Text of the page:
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How To Identify a Phishing Scam in 30 Seconds

No matter how secure you make your data, there will never be a point where your information is completely safe. The biggest weakness in our attempt to make an impenetrable firewall is the human behind the screen.

Statistically, in every office, there is always “that guy.” Let’s call him Ted. Ted is the kind of person that leaves food in the company fridge for a week, tells you about a weird mole he found under his armpit and, of course, promptly opens every single email attachment without checking what it is first.

Teds are the reason multibillion dollar companies go bankrupt.

If you don’t know a Ted, then you’re probably him. No need to fret, though, we’re here to help. We can’t change a Ted’s overbearing personality, but we can certainly minimize the threat of him bringing down your business by clicking on malicious emails.

So Teds, pay attention. Open your email and grab a stopwatch, here’s how you can identify a phishing scam in 30 seconds. GO!

Check the URL

Even if a link in an email looks legitimate, there is a chance that it may not be what it seems. Hover your mouse over the URL without clicking on the link. This will reveal the actual name of the URL. If the names don’t match, don’t click the link.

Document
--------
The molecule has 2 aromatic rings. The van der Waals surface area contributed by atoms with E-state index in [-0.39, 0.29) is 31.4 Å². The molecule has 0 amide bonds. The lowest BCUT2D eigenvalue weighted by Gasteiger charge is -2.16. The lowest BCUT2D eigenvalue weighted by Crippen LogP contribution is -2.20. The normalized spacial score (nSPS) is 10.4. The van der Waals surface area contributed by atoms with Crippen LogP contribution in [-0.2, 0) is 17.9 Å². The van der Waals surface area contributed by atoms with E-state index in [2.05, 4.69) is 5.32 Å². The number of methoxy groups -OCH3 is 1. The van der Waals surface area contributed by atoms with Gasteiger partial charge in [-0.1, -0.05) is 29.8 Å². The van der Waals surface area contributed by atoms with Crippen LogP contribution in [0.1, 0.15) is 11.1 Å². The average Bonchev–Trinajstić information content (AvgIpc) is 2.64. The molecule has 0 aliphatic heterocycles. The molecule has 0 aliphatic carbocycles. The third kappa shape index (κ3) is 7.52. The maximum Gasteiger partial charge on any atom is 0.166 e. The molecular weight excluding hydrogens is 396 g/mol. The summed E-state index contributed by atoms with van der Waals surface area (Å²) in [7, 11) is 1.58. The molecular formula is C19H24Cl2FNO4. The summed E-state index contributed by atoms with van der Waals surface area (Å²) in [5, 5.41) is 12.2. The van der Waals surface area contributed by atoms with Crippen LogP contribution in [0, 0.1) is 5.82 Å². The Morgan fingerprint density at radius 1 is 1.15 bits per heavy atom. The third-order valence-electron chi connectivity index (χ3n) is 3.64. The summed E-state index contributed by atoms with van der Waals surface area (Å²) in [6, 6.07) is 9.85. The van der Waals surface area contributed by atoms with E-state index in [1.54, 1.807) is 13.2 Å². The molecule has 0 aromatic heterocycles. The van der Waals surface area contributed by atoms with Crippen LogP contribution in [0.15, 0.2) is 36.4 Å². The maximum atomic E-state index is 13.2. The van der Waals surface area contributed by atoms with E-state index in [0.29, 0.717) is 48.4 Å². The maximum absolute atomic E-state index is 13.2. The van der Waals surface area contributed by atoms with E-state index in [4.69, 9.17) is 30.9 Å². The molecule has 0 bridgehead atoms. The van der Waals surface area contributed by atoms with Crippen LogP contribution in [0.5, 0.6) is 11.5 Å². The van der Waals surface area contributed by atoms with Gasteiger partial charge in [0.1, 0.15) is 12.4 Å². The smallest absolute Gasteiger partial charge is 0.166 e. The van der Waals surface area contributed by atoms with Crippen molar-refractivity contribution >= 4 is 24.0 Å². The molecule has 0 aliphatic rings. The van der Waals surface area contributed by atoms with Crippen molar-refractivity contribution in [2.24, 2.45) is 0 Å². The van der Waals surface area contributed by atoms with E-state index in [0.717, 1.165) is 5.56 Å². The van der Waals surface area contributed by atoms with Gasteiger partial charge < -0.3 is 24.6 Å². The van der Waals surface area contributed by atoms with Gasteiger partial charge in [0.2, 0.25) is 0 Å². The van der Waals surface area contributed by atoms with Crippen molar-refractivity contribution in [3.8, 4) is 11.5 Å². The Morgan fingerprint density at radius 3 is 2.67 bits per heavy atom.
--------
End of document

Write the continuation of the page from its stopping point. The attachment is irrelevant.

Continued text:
Check for Spelling Errors

If you get an email from a large company that you think might be too good to be true, check for spelling and grammar errors. Large organizations are very meticulous about the content of their widespread emails. So if you find blatant mistakes, delete the email.

Email Asks for Personal Information

Anything that would require you to give out personal information will never be done over email. Even if it looks like it came from your credit card company or bank, if the email asks for information about your accounts and passwords, do not respond.

Don’t Open Unknown Attachments

As tempting as it might be to click on an attached file because you’re curious as to what it is, please don’t. Unknown attachments can contain viruses or various malware that can hurt the files on your computer. Unless you were expecting an attachment, or know exactly where it came from, don’t click on it.

Use Common Sense

Even though security measures have increased over the years, phishers and scammers have gotten smarter. They will do whatever within their means to get you to click on their emails. Exercise basic common sense and think before clicking on something that might look suspicious.

 

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